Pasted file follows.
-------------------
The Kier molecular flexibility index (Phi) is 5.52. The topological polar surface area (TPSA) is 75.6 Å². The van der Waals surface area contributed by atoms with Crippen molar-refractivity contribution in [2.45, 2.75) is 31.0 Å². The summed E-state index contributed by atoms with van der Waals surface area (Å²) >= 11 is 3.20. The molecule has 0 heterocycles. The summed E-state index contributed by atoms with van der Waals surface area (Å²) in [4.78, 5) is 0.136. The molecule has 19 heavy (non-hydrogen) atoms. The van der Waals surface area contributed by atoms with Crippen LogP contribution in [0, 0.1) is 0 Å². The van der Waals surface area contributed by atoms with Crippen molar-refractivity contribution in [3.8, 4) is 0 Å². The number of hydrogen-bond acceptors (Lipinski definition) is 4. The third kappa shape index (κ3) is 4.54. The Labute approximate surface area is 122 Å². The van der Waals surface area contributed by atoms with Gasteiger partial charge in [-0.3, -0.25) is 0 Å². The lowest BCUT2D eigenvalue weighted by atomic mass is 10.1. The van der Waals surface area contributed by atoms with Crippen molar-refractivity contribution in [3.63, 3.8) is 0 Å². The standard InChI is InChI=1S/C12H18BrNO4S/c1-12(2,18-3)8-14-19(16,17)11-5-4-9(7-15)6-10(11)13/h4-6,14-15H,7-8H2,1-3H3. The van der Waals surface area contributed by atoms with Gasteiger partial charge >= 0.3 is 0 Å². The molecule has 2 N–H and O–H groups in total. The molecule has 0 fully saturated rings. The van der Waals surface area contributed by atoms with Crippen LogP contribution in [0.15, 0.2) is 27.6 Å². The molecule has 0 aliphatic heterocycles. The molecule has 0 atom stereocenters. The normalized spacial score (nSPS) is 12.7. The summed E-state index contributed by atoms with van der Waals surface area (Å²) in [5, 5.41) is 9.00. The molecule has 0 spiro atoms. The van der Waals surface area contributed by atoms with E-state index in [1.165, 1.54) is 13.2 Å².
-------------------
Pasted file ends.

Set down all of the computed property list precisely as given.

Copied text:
The Kier molecular flexibility index (Phi) is 5.52. The topological polar surface area (TPSA) is 75.6 Å². The van der Waals surface area contributed by atoms with Crippen molar-refractivity contribution in [2.45, 2.75) is 31.0 Å². The summed E-state index contributed by atoms with van der Waals surface area (Å²) >= 11 is 3.20. The molecule has 0 heterocycles. The summed E-state index contributed by atoms with van der Waals surface area (Å²) in [4.78, 5) is 0.136. The molecule has 19 heavy (non-hydrogen) atoms. The van der Waals surface area contributed by atoms with Crippen LogP contribution in [0, 0.1) is 0 Å². The van der Waals surface area contributed by atoms with Crippen molar-refractivity contribution in [3.8, 4) is 0 Å². The number of hydrogen-bond acceptors (Lipinski definition) is 4. The third kappa shape index (κ3) is 4.54. The Labute approximate surface area is 122 Å². The van der Waals surface area contributed by atoms with Gasteiger partial charge in [-0.3, -0.25) is 0 Å². The lowest BCUT2D eigenvalue weighted by atomic mass is 10.1. The van der Waals surface area contributed by atoms with Crippen molar-refractivity contribution in [3.63, 3.8) is 0 Å². The standard InChI is InChI=1S/C12H18BrNO4S/c1-12(2,18-3)8-14-19(16,17)11-5-4-9(7-15)6-10(11)13/h4-6,14-15H,7-8H2,1-3H3. The van der Waals surface area contributed by atoms with Gasteiger partial charge >= 0.3 is 0 Å². The molecule has 2 N–H and O–H groups in total. The molecule has 0 fully saturated rings. The van der Waals surface area contributed by atoms with Crippen LogP contribution in [0.15, 0.2) is 27.6 Å². The molecule has 0 aliphatic heterocycles. The molecule has 0 atom stereocenters. The normalized spacial score (nSPS) is 12.7. The summed E-state index contributed by atoms with van der Waals surface area (Å²) in [5, 5.41) is 9.00. The molecule has 0 spiro atoms. The van der Waals surface area contributed by atoms with E-state index in [1.165, 1.54) is 13.2 Å².